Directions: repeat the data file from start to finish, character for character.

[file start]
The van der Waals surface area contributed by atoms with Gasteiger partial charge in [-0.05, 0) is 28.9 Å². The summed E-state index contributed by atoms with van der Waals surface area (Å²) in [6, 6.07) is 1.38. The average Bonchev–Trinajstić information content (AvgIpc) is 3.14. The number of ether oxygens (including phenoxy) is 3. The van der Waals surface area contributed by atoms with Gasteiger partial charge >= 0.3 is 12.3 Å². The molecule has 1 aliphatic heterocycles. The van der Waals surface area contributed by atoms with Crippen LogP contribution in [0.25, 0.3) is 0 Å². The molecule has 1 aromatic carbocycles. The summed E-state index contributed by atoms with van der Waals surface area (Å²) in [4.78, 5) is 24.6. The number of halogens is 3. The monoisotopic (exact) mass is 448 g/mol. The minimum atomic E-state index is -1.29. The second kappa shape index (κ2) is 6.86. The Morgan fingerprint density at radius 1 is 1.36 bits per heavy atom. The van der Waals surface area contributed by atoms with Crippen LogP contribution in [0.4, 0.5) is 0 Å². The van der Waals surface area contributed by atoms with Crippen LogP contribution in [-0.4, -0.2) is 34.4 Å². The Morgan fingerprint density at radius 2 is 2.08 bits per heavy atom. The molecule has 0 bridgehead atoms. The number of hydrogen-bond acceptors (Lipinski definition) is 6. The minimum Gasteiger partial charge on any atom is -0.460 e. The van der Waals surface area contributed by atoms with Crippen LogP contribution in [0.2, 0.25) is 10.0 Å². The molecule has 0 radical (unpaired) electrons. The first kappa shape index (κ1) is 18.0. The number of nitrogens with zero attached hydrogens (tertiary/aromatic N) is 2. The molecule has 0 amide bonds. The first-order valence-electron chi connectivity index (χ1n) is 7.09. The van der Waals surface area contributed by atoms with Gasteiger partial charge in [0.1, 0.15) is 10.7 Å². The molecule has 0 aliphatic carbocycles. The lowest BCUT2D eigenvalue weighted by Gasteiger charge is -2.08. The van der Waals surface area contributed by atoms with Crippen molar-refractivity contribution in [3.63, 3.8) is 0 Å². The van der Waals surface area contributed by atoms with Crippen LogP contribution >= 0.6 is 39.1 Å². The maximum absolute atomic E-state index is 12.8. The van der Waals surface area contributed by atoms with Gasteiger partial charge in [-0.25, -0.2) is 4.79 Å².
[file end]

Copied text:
The van der Waals surface area contributed by atoms with Gasteiger partial charge in [-0.05, 0) is 28.9 Å². The summed E-state index contributed by atoms with van der Waals surface area (Å²) in [6, 6.07) is 1.38. The average Bonchev–Trinajstić information content (AvgIpc) is 3.14. The number of ether oxygens (including phenoxy) is 3. The van der Waals surface area contributed by atoms with Gasteiger partial charge >= 0.3 is 12.3 Å². The molecule has 1 aliphatic heterocycles. The van der Waals surface area contributed by atoms with Crippen LogP contribution in [0.25, 0.3) is 0 Å². The molecule has 1 aromatic carbocycles. The summed E-state index contributed by atoms with van der Waals surface area (Å²) in [4.78, 5) is 24.6. The number of halogens is 3. The monoisotopic (exact) mass is 448 g/mol. The minimum atomic E-state index is -1.29. The second kappa shape index (κ2) is 6.86. The Morgan fingerprint density at radius 1 is 1.36 bits per heavy atom. The van der Waals surface area contributed by atoms with Crippen LogP contribution in [0.4, 0.5) is 0 Å². The van der Waals surface area contributed by atoms with Crippen LogP contribution in [-0.4, -0.2) is 34.4 Å². The Morgan fingerprint density at radius 2 is 2.08 bits per heavy atom. The molecule has 0 bridgehead atoms. The number of hydrogen-bond acceptors (Lipinski definition) is 6. The minimum Gasteiger partial charge on any atom is -0.460 e. The van der Waals surface area contributed by atoms with Crippen LogP contribution in [0.2, 0.25) is 10.0 Å². The molecule has 0 radical (unpaired) electrons. The first kappa shape index (κ1) is 18.0. The number of nitrogens with zero attached hydrogens (tertiary/aromatic N) is 2. The molecule has 0 amide bonds. The first-order valence-electron chi connectivity index (χ1n) is 7.09. The van der Waals surface area contributed by atoms with Gasteiger partial charge in [0.1, 0.15) is 10.7 Å². The molecule has 0 aliphatic carbocycles. The lowest BCUT2D eigenvalue weighted by Gasteiger charge is -2.08. The van der Waals surface area contributed by atoms with Crippen molar-refractivity contribution in [3.63, 3.8) is 0 Å². The van der Waals surface area contributed by atoms with Crippen LogP contribution >= 0.6 is 39.1 Å². The maximum absolute atomic E-state index is 12.8. The van der Waals surface area contributed by atoms with Gasteiger partial charge in [-0.25, -0.2) is 4.79 Å².